Carl Schmitt: A Theory on Politics and Theology

Published: Apr 5, 2017
Carl Schmitt political theology socereignty decisionism
Eleni Lamprou
Carl Schmitt in his book Political Theology: Four Chapters on the concept of sovereignty deals with the issue of sovereignty and furthermore in which cases the sovereign is likely to emerge. Initially, he tries to define what sovereignty is. He claims that sovereignty has to do with a ‘situation of extraordinary emergency’. In such a case, the sovereign ought to concede the existence of the exception of the current legal status and in the end, he should defend the public security, the order of the state and furthermore he has to aim at the salut public. Schmitt speaks for the suspension of the current order and the existence of a state but not a state of justice. He maintains that there is no anarchy or iniquity since the sovereign has legislated and no law can exist or be implemented in chaos. The law has been sited by the sovereign arbitrarily. Thereafter, a genealogical approximation for the term of sovereignty has been attempted, which has been based on claims of Bodin, Kelsen (whose theory has been counterfeited by Schmitt), Krabbe and Thomas Hobbes. The most important part in his book is the analysis of the term of political theology, the way in which religion interferes with the legal state of law, through one sovereign that creates the law and his decisions are vicious. Science and theology are mixed as a social phenomenon. Schmitt believes that sovereignty must in no way be hidden behind religion but it must be seated in science. He thinks that monarchy has found the power to create a state of law and this has been maintained through religion.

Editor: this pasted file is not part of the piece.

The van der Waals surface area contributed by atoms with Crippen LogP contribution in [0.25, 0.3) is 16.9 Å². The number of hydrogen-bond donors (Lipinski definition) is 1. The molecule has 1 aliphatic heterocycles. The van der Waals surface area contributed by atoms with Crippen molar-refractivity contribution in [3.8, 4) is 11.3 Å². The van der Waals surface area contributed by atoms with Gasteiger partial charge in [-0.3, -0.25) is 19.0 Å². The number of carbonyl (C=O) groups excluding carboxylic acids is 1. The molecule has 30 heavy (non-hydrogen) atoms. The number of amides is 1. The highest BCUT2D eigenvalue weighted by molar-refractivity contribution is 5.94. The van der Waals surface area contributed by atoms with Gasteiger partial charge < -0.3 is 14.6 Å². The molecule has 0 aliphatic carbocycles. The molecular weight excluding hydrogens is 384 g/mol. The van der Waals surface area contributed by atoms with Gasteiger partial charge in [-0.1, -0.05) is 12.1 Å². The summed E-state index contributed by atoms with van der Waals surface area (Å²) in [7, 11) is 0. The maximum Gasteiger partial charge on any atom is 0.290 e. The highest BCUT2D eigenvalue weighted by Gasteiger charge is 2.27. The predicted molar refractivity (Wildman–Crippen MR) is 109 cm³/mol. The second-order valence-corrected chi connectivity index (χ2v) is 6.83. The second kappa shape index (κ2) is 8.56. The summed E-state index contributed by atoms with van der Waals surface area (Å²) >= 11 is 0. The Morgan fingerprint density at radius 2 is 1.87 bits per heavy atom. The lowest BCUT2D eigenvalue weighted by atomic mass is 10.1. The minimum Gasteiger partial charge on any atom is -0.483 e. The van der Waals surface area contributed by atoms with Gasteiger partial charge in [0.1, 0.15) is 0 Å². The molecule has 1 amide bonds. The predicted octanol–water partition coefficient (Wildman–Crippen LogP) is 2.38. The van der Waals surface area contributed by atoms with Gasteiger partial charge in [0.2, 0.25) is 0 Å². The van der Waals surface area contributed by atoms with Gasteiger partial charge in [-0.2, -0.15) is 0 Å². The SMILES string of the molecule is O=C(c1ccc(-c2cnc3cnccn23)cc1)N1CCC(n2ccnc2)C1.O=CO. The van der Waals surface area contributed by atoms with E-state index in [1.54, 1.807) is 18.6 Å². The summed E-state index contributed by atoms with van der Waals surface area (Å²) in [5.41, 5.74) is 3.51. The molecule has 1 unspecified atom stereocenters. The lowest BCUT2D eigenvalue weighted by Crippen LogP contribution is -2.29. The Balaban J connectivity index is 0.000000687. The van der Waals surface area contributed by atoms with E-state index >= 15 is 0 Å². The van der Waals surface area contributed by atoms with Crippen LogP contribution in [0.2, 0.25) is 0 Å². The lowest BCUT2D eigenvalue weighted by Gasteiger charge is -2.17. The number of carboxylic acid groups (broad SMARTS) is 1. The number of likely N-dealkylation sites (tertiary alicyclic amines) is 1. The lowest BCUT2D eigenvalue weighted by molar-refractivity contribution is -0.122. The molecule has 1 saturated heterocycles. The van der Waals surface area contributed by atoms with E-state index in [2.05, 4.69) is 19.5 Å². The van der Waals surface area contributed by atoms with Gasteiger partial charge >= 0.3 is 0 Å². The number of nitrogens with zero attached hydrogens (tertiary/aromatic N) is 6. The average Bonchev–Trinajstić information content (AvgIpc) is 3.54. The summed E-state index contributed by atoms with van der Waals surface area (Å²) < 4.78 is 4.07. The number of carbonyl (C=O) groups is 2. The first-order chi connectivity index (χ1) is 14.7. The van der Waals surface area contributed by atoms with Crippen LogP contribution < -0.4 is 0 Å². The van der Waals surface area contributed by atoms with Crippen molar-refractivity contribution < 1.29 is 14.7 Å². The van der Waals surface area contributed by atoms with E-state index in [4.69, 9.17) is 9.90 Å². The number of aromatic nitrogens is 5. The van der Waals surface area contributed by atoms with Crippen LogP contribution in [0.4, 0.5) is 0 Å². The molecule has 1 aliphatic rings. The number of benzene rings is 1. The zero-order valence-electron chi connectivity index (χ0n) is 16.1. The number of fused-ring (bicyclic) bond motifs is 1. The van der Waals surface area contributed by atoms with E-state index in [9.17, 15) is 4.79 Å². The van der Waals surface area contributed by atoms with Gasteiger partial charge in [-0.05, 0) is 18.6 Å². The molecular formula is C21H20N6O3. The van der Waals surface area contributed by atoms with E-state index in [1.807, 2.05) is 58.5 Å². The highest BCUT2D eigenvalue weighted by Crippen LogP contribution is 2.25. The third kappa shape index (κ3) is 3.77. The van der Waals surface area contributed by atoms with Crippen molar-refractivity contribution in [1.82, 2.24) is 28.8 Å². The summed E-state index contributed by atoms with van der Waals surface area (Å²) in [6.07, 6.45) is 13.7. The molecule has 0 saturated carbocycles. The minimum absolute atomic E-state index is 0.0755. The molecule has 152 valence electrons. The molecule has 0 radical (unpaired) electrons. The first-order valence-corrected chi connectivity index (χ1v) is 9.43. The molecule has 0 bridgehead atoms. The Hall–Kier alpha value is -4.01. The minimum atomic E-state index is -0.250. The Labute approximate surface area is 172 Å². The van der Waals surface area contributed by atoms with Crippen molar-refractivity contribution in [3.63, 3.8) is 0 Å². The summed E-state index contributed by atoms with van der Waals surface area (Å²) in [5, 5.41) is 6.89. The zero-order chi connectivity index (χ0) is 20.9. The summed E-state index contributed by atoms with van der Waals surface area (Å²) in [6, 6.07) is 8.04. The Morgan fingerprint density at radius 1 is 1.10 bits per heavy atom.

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Schmitt, Carl. Political Theology. Four Chapters on the Concept of Sovereignty. Translated by Panagiotis Kondilis. Athens: Leviathan, 1994.